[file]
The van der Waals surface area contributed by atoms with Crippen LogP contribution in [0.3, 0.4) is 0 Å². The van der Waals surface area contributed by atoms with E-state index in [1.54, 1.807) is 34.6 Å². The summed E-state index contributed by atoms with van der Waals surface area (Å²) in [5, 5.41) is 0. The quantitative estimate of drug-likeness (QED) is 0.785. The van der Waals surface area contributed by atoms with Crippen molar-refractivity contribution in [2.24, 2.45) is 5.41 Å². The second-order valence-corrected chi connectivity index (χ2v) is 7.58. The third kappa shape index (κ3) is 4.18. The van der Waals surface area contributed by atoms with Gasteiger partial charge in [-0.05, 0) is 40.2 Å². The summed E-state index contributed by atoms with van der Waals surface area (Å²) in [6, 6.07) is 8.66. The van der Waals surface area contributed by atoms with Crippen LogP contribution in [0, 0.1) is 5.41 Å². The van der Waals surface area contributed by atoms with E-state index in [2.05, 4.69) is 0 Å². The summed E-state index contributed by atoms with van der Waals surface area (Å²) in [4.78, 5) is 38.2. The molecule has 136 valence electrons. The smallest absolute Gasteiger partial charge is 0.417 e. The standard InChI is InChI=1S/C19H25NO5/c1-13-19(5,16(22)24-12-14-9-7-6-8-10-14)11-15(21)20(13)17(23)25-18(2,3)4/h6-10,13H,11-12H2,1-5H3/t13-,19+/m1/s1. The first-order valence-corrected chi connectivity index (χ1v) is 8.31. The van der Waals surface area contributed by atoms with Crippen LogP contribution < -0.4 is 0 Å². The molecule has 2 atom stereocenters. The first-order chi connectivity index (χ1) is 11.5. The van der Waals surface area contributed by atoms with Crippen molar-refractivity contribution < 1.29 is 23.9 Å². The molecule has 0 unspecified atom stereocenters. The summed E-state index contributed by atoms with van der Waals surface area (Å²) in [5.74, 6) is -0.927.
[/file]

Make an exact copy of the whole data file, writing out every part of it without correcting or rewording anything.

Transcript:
The van der Waals surface area contributed by atoms with Crippen LogP contribution in [0.3, 0.4) is 0 Å². The van der Waals surface area contributed by atoms with E-state index in [1.54, 1.807) is 34.6 Å². The summed E-state index contributed by atoms with van der Waals surface area (Å²) in [5, 5.41) is 0. The quantitative estimate of drug-likeness (QED) is 0.785. The van der Waals surface area contributed by atoms with Crippen molar-refractivity contribution in [2.24, 2.45) is 5.41 Å². The second-order valence-corrected chi connectivity index (χ2v) is 7.58. The third kappa shape index (κ3) is 4.18. The van der Waals surface area contributed by atoms with Gasteiger partial charge in [-0.05, 0) is 40.2 Å². The summed E-state index contributed by atoms with van der Waals surface area (Å²) in [6, 6.07) is 8.66. The van der Waals surface area contributed by atoms with Crippen LogP contribution in [0, 0.1) is 5.41 Å². The van der Waals surface area contributed by atoms with E-state index in [2.05, 4.69) is 0 Å². The summed E-state index contributed by atoms with van der Waals surface area (Å²) in [4.78, 5) is 38.2. The molecule has 136 valence electrons. The smallest absolute Gasteiger partial charge is 0.417 e. The standard InChI is InChI=1S/C19H25NO5/c1-13-19(5,16(22)24-12-14-9-7-6-8-10-14)11-15(21)20(13)17(23)25-18(2,3)4/h6-10,13H,11-12H2,1-5H3/t13-,19+/m1/s1. The first-order valence-corrected chi connectivity index (χ1v) is 8.31. The van der Waals surface area contributed by atoms with Crippen LogP contribution < -0.4 is 0 Å². The molecule has 2 atom stereocenters. The first-order chi connectivity index (χ1) is 11.5. The van der Waals surface area contributed by atoms with Crippen molar-refractivity contribution < 1.29 is 23.9 Å². The molecule has 0 unspecified atom stereocenters. The summed E-state index contributed by atoms with van der Waals surface area (Å²) in [5.74, 6) is -0.927.